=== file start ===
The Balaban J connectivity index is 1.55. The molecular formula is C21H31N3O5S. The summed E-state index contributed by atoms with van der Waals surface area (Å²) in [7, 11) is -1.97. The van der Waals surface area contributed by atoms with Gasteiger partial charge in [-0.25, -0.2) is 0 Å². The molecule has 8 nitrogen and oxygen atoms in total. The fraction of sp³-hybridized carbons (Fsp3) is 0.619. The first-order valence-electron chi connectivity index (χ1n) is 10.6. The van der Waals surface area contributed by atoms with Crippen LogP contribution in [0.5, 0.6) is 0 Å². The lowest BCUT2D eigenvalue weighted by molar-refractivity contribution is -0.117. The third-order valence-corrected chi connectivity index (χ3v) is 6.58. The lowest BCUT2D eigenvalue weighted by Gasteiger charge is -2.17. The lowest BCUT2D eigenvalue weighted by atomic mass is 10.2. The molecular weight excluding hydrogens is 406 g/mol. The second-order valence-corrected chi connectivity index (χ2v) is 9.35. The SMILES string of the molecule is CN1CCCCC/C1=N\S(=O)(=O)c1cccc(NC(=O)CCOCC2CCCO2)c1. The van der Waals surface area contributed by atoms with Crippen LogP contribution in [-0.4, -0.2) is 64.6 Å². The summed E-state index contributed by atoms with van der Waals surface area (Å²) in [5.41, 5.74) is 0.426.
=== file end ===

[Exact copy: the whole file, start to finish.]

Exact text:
The Balaban J connectivity index is 1.55. The molecular formula is C21H31N3O5S. The summed E-state index contributed by atoms with van der Waals surface area (Å²) in [7, 11) is -1.97. The van der Waals surface area contributed by atoms with Gasteiger partial charge in [-0.25, -0.2) is 0 Å². The molecule has 8 nitrogen and oxygen atoms in total. The fraction of sp³-hybridized carbons (Fsp3) is 0.619. The first-order valence-electron chi connectivity index (χ1n) is 10.6. The van der Waals surface area contributed by atoms with Crippen LogP contribution in [0.5, 0.6) is 0 Å². The lowest BCUT2D eigenvalue weighted by molar-refractivity contribution is -0.117. The third-order valence-corrected chi connectivity index (χ3v) is 6.58. The lowest BCUT2D eigenvalue weighted by Gasteiger charge is -2.17. The lowest BCUT2D eigenvalue weighted by atomic mass is 10.2. The molecular weight excluding hydrogens is 406 g/mol. The second-order valence-corrected chi connectivity index (χ2v) is 9.35. The SMILES string of the molecule is CN1CCCCC/C1=N\S(=O)(=O)c1cccc(NC(=O)CCOCC2CCCO2)c1. The van der Waals surface area contributed by atoms with Crippen LogP contribution in [-0.4, -0.2) is 64.6 Å². The summed E-state index contributed by atoms with van der Waals surface area (Å²) in [5.41, 5.74) is 0.426.